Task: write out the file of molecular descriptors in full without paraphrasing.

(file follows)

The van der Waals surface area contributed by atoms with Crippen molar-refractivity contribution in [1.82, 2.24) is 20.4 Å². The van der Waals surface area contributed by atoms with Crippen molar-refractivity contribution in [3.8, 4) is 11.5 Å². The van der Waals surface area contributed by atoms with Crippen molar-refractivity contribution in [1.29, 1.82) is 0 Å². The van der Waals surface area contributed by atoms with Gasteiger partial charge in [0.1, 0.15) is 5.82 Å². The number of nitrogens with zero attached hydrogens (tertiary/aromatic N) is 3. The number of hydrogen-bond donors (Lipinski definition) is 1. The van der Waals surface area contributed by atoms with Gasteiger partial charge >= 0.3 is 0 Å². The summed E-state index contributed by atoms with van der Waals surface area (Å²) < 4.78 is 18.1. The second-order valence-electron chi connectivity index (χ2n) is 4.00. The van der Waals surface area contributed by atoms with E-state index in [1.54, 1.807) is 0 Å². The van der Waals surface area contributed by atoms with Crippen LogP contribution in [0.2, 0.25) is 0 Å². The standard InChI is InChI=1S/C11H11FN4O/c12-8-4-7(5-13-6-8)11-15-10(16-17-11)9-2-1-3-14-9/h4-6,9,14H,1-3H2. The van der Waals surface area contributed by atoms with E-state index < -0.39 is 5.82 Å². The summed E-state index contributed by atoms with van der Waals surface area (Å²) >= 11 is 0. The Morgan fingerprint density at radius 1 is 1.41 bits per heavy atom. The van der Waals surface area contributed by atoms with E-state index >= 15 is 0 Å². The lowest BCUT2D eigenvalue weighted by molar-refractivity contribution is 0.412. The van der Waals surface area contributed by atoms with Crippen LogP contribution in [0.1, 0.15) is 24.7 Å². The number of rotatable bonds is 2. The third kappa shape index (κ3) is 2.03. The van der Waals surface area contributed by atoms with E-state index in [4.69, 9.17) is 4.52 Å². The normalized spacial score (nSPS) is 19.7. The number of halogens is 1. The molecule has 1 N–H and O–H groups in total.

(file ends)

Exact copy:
The van der Waals surface area contributed by atoms with Crippen molar-refractivity contribution in [1.82, 2.24) is 20.4 Å². The van der Waals surface area contributed by atoms with Crippen molar-refractivity contribution in [3.8, 4) is 11.5 Å². The van der Waals surface area contributed by atoms with Crippen molar-refractivity contribution in [1.29, 1.82) is 0 Å². The van der Waals surface area contributed by atoms with Gasteiger partial charge in [0.1, 0.15) is 5.82 Å². The number of nitrogens with zero attached hydrogens (tertiary/aromatic N) is 3. The number of hydrogen-bond donors (Lipinski definition) is 1. The van der Waals surface area contributed by atoms with Gasteiger partial charge >= 0.3 is 0 Å². The summed E-state index contributed by atoms with van der Waals surface area (Å²) < 4.78 is 18.1. The second-order valence-electron chi connectivity index (χ2n) is 4.00. The van der Waals surface area contributed by atoms with E-state index in [1.54, 1.807) is 0 Å². The van der Waals surface area contributed by atoms with Crippen LogP contribution in [0.2, 0.25) is 0 Å². The standard InChI is InChI=1S/C11H11FN4O/c12-8-4-7(5-13-6-8)11-15-10(16-17-11)9-2-1-3-14-9/h4-6,9,14H,1-3H2. The van der Waals surface area contributed by atoms with E-state index < -0.39 is 5.82 Å². The summed E-state index contributed by atoms with van der Waals surface area (Å²) >= 11 is 0. The Morgan fingerprint density at radius 1 is 1.41 bits per heavy atom. The van der Waals surface area contributed by atoms with E-state index >= 15 is 0 Å². The lowest BCUT2D eigenvalue weighted by molar-refractivity contribution is 0.412. The van der Waals surface area contributed by atoms with Crippen LogP contribution in [0.1, 0.15) is 24.7 Å². The number of rotatable bonds is 2. The third kappa shape index (κ3) is 2.03. The van der Waals surface area contributed by atoms with E-state index in [4.69, 9.17) is 4.52 Å². The normalized spacial score (nSPS) is 19.7. The number of halogens is 1. The molecule has 1 N–H and O–H groups in total.